How to setup IPFW working with blacklistd
smithi at nimnet.asn.au
Mon Nov 6 16:50:51 UTC 2017
On Mon, 6 Nov 2017 16:41:41 +0100, Cos Chan wrote:
> On Mon, Nov 6, 2017 at 3:09 PM, Ian Smith <smithi at nimnet.asn.au> wrote:
> > In freebsd-questions Digest, Vol 701, Issue 1, Message: 10
> > On Mon, 6 Nov 2017 09:38:40 +0100 Cos Chan <rosettas at gmail.com> wrote:
> > > Hi All
> > >
> > > I would run IPFW with blacklistd, my FreeBSD is 11.1-RELEASE-p1.
> > >
> > > my blacklistd is working fine to get sshd failed login attempts.
> > > The out put:
> > >
> > > $ sudo blacklistctl dump -b
> > > address/ma:port id nfail last access
> > > 184.108.40.206/32:22 3/-1 2017/11/05 01:05:34
> > > 220.127.116.11/32:22 3/-1 2017/11/05 13:22:53
> > >
> > > but I can't find information how to use the blacklistd database in IPFW
> > > from IPFW manpage
> > >
> > > would anybody explain that to me?
> > By all means work with Carmel's offer to look at parsing the database
> > output. All I know about blacklistd(8), blacklistd.conf(5) and
> > blacklistctl(8) is what I just now read skimming these manual pages.
> > However I was surprised to see no mention of using tables rather than
> > add)ing or rem)oving individual firewall rules - and you can't use
> > 'flush' on individual rules in ipfw(8), only on whole sets of rules.
> > Amother problem with adding/removing individual rules is you need to
> > allocate a large enough block of rules, then specify distinct rule
> > numbers to ipfw(8). Messy and error-prone, especially for deleting.
> > So you might need to replace or modify /usr/libexec/blacklistd-helper,
> > which I haven't seen but assume is a script, to use its parameters to
> > generate commands more like:
> > /sbin/ipfw table $TABLENAME add addr[/masklen] [value]
> > and
> > /sbin/ipfw table $OTHERNAME delete addr[/masklen]
> > as appropriate. This is immensely more efficient than adding and
> > deleting single rules on the fly, moreso if there are many entries.
> > When adding entries, the optional [value] might be a latest timestamp,
> > or an expiry timestamp, or anything else you might find useful.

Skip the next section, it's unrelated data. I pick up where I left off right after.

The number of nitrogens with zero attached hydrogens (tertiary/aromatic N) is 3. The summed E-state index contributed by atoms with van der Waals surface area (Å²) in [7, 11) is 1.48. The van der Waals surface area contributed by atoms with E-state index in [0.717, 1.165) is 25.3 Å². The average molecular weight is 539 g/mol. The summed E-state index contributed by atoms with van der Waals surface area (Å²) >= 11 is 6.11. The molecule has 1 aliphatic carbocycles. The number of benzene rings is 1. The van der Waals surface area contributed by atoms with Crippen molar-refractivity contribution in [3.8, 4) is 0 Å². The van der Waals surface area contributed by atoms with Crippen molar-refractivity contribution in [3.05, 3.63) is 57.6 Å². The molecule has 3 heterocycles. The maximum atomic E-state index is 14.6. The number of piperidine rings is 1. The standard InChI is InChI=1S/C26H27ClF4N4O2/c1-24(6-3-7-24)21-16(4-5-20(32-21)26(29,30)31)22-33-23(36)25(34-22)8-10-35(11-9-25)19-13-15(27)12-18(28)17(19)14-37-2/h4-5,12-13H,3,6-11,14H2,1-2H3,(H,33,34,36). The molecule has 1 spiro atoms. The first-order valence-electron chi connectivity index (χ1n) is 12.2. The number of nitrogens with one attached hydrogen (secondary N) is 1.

> > Of course you may need a number of different tables, for blocking ssh,
> > webhosts, mailserver or other services, but then need just a few rules
> > dedicated to denying (or even specifically enabling) hosts or ports to
> > addr[/masklen/ entries in a particular table.
> > ipfw add deny tcp from table \($SPAMMERS\) to any 25,587 setup
> > ipfw add deny tcp from table \($SSHBADGUYS\) to me 22 setup
> > ipfw add deny all from table \($REALLYNASTY\) to any in
> > and such. Tables really are the way to go for this sort of thing.
> thanks, I studied the /usr/libexec/blacklistd-helper, looks like it is good
> as you said but it needs ipfw-blacklist.rc for ipfw?
> if [ -f "/etc/ipfw-blacklist.rc" ]; then
> . /etc/ipfw-blacklist.rc
> I could not find this file in /etc/
Yes, you need to create it. It's both a "using ipfw" flag and somewhere
to put settings, or at least the needed 'ipfw_offset=4000' one.
Thanks to Michael Ross for posting the link to these instructions:
I downloaded the tarball from there and checked it out (no 11.x systems
here). I expect that article has enough info to get you going.
Also, despite no mentions in the manuals, the ipfw implementation does
indeed use tables, and in a sensible fashion, given it fits in with the
existing 'workstation' section in /etc/rc.firewall. Quite clever really.
> the rc.conf file was modified to:
> blacklistd_flags="-C /usr/libexec/blacklistd-helper"
> and the blacklistd restarted but no luck yet.
Let us know how it works out?
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